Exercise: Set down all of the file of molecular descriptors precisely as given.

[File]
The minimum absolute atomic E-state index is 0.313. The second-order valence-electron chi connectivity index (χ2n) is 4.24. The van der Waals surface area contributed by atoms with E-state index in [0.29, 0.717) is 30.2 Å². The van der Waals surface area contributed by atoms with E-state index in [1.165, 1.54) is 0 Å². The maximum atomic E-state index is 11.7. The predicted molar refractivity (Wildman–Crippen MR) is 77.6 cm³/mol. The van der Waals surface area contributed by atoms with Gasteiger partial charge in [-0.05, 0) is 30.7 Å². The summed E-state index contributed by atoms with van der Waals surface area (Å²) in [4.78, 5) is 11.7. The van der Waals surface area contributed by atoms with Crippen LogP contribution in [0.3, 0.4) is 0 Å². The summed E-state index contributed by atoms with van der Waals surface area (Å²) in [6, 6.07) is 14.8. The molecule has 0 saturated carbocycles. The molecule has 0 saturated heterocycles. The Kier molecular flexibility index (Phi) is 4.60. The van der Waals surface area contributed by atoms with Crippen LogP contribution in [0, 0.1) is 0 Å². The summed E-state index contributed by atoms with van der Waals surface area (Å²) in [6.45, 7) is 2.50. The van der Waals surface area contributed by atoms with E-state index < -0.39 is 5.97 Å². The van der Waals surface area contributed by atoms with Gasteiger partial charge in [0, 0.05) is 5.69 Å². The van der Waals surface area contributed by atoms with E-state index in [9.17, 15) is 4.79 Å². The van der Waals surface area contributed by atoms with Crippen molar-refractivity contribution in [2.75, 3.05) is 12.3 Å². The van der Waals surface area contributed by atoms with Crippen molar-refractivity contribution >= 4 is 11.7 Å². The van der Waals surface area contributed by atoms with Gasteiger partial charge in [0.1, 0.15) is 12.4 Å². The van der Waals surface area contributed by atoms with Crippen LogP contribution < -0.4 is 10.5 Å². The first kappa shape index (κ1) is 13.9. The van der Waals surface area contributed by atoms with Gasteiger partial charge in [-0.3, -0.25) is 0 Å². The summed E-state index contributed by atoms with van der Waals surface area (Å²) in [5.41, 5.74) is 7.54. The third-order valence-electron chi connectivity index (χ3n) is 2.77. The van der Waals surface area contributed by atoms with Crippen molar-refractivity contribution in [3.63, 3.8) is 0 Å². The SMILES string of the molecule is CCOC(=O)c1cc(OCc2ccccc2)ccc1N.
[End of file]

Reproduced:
The minimum absolute atomic E-state index is 0.313. The second-order valence-electron chi connectivity index (χ2n) is 4.24. The van der Waals surface area contributed by atoms with E-state index in [0.29, 0.717) is 30.2 Å². The van der Waals surface area contributed by atoms with E-state index in [1.165, 1.54) is 0 Å². The maximum atomic E-state index is 11.7. The predicted molar refractivity (Wildman–Crippen MR) is 77.6 cm³/mol. The van der Waals surface area contributed by atoms with Gasteiger partial charge in [-0.05, 0) is 30.7 Å². The summed E-state index contributed by atoms with van der Waals surface area (Å²) in [4.78, 5) is 11.7. The van der Waals surface area contributed by atoms with Crippen LogP contribution in [0.3, 0.4) is 0 Å². The summed E-state index contributed by atoms with van der Waals surface area (Å²) in [6, 6.07) is 14.8. The molecule has 0 saturated carbocycles. The molecule has 0 saturated heterocycles. The Kier molecular flexibility index (Phi) is 4.60. The van der Waals surface area contributed by atoms with Crippen LogP contribution in [0, 0.1) is 0 Å². The summed E-state index contributed by atoms with van der Waals surface area (Å²) in [6.45, 7) is 2.50. The van der Waals surface area contributed by atoms with E-state index < -0.39 is 5.97 Å². The van der Waals surface area contributed by atoms with Gasteiger partial charge in [0, 0.05) is 5.69 Å². The van der Waals surface area contributed by atoms with E-state index in [9.17, 15) is 4.79 Å². The van der Waals surface area contributed by atoms with Crippen molar-refractivity contribution in [2.75, 3.05) is 12.3 Å². The van der Waals surface area contributed by atoms with Crippen molar-refractivity contribution >= 4 is 11.7 Å². The van der Waals surface area contributed by atoms with Gasteiger partial charge in [0.1, 0.15) is 12.4 Å². The van der Waals surface area contributed by atoms with Crippen LogP contribution < -0.4 is 10.5 Å². The first kappa shape index (κ1) is 13.9. The van der Waals surface area contributed by atoms with Gasteiger partial charge in [-0.3, -0.25) is 0 Å². The summed E-state index contributed by atoms with van der Waals surface area (Å²) in [5.41, 5.74) is 7.54. The third-order valence-electron chi connectivity index (χ3n) is 2.77. The van der Waals surface area contributed by atoms with Crippen molar-refractivity contribution in [3.63, 3.8) is 0 Å². The SMILES string of the molecule is CCOC(=O)c1cc(OCc2ccccc2)ccc1N.